This edict was like a thunder-clap from a clear sky. The Russians admired and revered their beards. They were time-honored and sacred in their eyes. To lose them was like losing their family trees and patents of nobility. But Peter was without reverence for the past, and his word was law. He had ordered a mowing and reaping of hair, and the harvest must be made, or worse might come. General Shein, commander-in-chief of the army, was the first to yield to the imperative edict and submit his venerable beard to the indignity of the razor's edge. The old age seemed past and the new age come when Shein walked shamefacedly into court with a clean chin.

The example thus set was quickly followed. Beards were tabooed within the precincts of the court. All shared the same fate, none being left to laugh at the rest. The patriarch, it is true, was exempted, through awe for his high office in the Church, while reverence for advanced years reprieved Prince Tcherkasy, and Tikhon Streshnef was excused out of honor for his services as guardian of the czaritza. Every one else within the court had to submit to the razor's fatal edge or feel the czar's more fatal displeasure, and beards fell like "autumnal leaves that strow the brooks in Vallombrosa."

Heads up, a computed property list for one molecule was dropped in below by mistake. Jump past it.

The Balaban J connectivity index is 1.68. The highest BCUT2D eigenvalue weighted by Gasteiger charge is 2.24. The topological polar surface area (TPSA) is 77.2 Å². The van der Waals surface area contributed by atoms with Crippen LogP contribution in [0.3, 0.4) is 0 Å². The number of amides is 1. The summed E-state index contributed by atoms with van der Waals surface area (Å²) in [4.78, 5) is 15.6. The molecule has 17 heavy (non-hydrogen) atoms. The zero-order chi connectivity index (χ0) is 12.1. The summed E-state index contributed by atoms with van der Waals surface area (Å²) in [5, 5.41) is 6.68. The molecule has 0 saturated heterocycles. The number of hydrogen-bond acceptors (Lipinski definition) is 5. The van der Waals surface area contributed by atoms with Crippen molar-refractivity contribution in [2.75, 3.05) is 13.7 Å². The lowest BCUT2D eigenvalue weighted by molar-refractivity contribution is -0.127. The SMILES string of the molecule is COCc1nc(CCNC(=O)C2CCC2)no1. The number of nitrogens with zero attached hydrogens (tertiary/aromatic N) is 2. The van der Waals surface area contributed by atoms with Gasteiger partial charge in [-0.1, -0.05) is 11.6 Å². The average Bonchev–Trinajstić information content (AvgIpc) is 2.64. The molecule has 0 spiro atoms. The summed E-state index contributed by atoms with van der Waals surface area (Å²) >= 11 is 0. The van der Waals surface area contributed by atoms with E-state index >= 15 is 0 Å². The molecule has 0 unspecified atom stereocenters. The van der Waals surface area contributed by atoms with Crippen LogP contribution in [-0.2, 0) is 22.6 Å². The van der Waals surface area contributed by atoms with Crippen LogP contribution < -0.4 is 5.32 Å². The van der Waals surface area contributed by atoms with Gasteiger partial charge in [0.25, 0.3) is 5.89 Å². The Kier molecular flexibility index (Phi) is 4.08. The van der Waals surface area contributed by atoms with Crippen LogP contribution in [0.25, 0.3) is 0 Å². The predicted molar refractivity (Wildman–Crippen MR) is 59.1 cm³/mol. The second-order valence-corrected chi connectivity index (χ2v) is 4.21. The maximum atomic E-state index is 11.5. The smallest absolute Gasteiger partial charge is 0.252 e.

An observer speaks as follows concerning a feast given by General Shein: "A crowd of boyars, scribes, and military officers almost incredible was assembled there, and among them were several common sailors, with whom the czar repeatedly mixed, divided apples, and even honored one of them by calling him his brother. A salvo of twenty-five guns marked each toast. Nor could the irksome offices of the barber check the festivities of the day, though it was well known he was enacting the part of jester by appointment at the czar's court. It was of evil omen to make show of reluctance as the razor approached the chin, and hesitation was to be forthwith punished with a box on the ears. In this way, between mirth and the wine-cup, many were admonished by this insane ridicule to abandon the olden guise."

For Peter to shave was easy, as he had little beard and a very thin moustache. But by the old-fashioned Russian of his day the beard was cherished as the Turk now cherishes his hirsute symbol of dignity or the Chinaman his long-drawn-out queue. Shortly after Peter came to the throne the patriarch Adrian had delivered himself in words of thunder against all who were so unholy and heretical as to cut or shave their beards, a God-given ornament, which had been worn by prophets and apostles and by Christ himself. Only heretics, apostates, idol-worshippers, and image-breakers among monarchs had forced their subjects to shave, he declared, while all the great and good emperors had indicated their piety in the length of their beards.